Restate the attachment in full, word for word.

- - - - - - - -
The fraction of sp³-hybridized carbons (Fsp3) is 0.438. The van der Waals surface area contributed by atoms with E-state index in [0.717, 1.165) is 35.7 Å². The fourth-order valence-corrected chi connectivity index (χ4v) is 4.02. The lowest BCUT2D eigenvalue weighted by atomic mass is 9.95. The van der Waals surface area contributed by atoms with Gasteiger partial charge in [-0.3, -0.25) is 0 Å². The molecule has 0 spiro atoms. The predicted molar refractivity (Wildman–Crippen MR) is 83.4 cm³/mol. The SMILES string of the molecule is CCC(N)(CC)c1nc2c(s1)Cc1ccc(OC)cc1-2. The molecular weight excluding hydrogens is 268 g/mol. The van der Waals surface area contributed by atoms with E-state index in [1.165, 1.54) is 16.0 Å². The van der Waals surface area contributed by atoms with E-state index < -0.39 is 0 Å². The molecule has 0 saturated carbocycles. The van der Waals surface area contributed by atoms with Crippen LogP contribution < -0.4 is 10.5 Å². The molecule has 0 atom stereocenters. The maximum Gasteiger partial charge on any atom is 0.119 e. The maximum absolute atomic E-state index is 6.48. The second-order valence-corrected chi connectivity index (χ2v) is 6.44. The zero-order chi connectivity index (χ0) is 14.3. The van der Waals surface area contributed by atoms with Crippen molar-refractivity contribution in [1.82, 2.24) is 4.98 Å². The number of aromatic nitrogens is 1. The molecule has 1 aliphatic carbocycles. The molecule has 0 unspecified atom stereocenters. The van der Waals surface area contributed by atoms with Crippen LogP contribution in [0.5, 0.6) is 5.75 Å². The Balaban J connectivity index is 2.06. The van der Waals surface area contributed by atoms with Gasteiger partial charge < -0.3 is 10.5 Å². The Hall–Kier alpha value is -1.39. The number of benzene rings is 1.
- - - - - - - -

The fraction of sp³-hybridized carbons (Fsp3) is 0.438. The van der Waals surface area contributed by atoms with E-state index in [0.717, 1.165) is 35.7 Å². The fourth-order valence-corrected chi connectivity index (χ4v) is 4.02. The lowest BCUT2D eigenvalue weighted by atomic mass is 9.95. The van der Waals surface area contributed by atoms with Gasteiger partial charge in [-0.3, -0.25) is 0 Å². The molecule has 0 spiro atoms. The predicted molar refractivity (Wildman–Crippen MR) is 83.4 cm³/mol. The SMILES string of the molecule is CCC(N)(CC)c1nc2c(s1)Cc1ccc(OC)cc1-2. The molecular weight excluding hydrogens is 268 g/mol. The van der Waals surface area contributed by atoms with E-state index in [1.165, 1.54) is 16.0 Å². The van der Waals surface area contributed by atoms with E-state index < -0.39 is 0 Å². The molecule has 0 saturated carbocycles. The van der Waals surface area contributed by atoms with Crippen LogP contribution < -0.4 is 10.5 Å². The molecule has 0 atom stereocenters. The maximum Gasteiger partial charge on any atom is 0.119 e. The maximum absolute atomic E-state index is 6.48. The second-order valence-corrected chi connectivity index (χ2v) is 6.44. The zero-order chi connectivity index (χ0) is 14.3. The van der Waals surface area contributed by atoms with Crippen molar-refractivity contribution in [1.82, 2.24) is 4.98 Å². The number of aromatic nitrogens is 1. The molecule has 1 aliphatic carbocycles. The molecule has 0 unspecified atom stereocenters. The van der Waals surface area contributed by atoms with Crippen LogP contribution in [0.5, 0.6) is 5.75 Å². The Balaban J connectivity index is 2.06. The van der Waals surface area contributed by atoms with Gasteiger partial charge < -0.3 is 10.5 Å². The Hall–Kier alpha value is -1.39. The number of benzene rings is 1.